The Information Bank


Dance Dance Revolution Series Part I: Primer Introduction

book mark Dance Dance Revolution Series Part I: Primer Introduction in del.icio.us Submit to del.icio.us | submit Dance Dance Revolution Series Part I: Primer Introduction to digg.com digg it! | submit Dance Dance Revolution Series Part I: Primer Introduction to slashdot.com Submit to Slashdot


In my profile, I wrote that I love Dance Dance Revolution. I was thinking of all the things that I could write about “DDR.” And I decided to start a series of articles about it.



Gameplay
First of all, What is DDR? Dance Dance Revolution is an innovative video game designed by Konami. There are other clones of Dance Dance Revolution like BeatMania, In the Groove, and Dancing Stage. They pretty much work the same way. For simplification purposes, when I refer to Dance Dance revolution, most likely, I’m also referring to the clones.

Unlike traditional video games that only involve finger movements, DDR requires stamina, full body movement, energy, coordination, and rhythm. Also unlike traditional video games, it does not use a normal controller, but a dance pad. This is an example of a dance mat:

Essentially, it is a game where, as music is playing in the background, arrows of up, down, left, and right appear on the screen. Each arrow on the screen is synchronized with the beat of the music. As the arrows pass over a certain point on the screen, the player is supposed to place his or her foot on the corresponding arrow of the dance pad. This “dancing” can be set to different modes from beginner to heavy mode. Obviously, the more difficult modes look cooler.

Benefits
As I mentioned earlier, Dance Dance Revolution requires a lot of stamina and energy. It is very tiring. In fact, it is a great, fun way to loose weight. Some schools and are actually employing it in their PE program.

DDR is also an excellent social activity. Most of the time, two people can play simultaneously. Two people can play with or against each other. Sometimes, even four people can play at once. For those who aren’t dancing, it’s fun to watch the ones who are.

How to Play?
There are two main ways to play Dance Dance Revolution. The first is in the arcade. DDR machines are a little hard to find. Luckily, DDR Freak has a database of DDR machines in the United States. For experts, it is fun to play in an arcade. If someone really good starts to dance, people usually conglomerate around that person and watch. This can be very nerve-racking for beginners; crowds can be brutal. Additionally, playing a dance machine is expensive! On most machines, it is a dollar for 3 songs. Plus, if you fail just ONE song, it is game over and you have to feed it another dollar to continue.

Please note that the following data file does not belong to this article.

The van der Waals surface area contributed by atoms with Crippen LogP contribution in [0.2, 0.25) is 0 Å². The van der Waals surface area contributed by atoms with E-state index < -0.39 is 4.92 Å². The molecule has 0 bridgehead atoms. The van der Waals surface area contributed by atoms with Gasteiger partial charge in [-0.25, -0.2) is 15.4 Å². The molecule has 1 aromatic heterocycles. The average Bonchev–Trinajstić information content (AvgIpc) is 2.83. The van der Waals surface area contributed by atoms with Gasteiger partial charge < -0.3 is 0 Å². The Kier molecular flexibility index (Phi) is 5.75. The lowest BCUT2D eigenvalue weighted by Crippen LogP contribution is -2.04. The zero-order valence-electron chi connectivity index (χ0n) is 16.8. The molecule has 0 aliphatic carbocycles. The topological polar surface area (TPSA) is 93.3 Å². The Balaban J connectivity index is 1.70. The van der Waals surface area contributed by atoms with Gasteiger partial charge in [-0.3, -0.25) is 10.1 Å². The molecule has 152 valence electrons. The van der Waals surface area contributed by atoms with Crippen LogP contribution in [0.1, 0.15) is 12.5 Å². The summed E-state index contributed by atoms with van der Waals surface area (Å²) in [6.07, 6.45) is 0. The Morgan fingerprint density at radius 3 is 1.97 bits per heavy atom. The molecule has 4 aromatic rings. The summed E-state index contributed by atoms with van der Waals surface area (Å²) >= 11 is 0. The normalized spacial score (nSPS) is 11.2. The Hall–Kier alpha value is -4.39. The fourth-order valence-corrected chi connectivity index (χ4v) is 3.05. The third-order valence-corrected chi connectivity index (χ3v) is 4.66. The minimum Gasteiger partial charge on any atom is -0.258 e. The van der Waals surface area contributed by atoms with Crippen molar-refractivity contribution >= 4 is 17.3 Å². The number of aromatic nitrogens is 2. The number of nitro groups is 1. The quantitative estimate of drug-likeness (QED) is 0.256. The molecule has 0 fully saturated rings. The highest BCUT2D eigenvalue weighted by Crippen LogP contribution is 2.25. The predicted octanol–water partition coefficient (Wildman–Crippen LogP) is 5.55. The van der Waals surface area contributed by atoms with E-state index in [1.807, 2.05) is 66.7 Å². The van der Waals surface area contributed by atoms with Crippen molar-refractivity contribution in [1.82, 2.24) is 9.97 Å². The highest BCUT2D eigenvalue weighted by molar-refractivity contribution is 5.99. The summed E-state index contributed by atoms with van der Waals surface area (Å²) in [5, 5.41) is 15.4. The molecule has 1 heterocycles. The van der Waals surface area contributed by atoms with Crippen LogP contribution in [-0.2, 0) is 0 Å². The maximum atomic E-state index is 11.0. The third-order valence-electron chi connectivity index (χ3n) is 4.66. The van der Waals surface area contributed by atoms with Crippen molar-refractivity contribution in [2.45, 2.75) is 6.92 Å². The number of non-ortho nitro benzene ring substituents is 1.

The alternative is home. Practically every modern gaming system has a DDR game: Xbox, PS, and Gamecube (There is a little known way to play Dance Dance revolution on the computer. But, that’s another article in this series.) The downfall of this is that the gaming system, the DDR game, and the pad need to be purchased. Although, the cost of playing in the arcade should be well over this amount.

If you have not played DDR, try it sometime. Once you start, you may just get hooked! Stay tuned to this series to learn more about Dance Dance Revolution. Or, visit the main DDR fan site, DDR Freak.

Subscribe to The Information Bank by Email | book mark Dance Dance Revolution Series Part I: Primer Introduction in del.icio.us Submit to del.icio.us | submit Dance Dance Revolution Series Part I: Primer Introduction to digg.com digg it! | submit Dance Dance Revolution Series Part I: Primer Introduction to slashdot.com Submit to Slashdot

Posted on Wednesday, November 16th, 2005

2 Responses to “Dance Dance Revolution Series Part I: Primer Introduction”

  1. c-layer Says:

    Awesome post! So when is part 2 comming?

  2. miscblogger Says:

    Part 2 is comming in due time…. LOL Please wait patiently, I’m still writing it.

Leave a Reply

© 2005 and web design of Allan Ray Barizo from [art] [⁄app].
This site is best viewed with FF and at least 1024x768 resolution.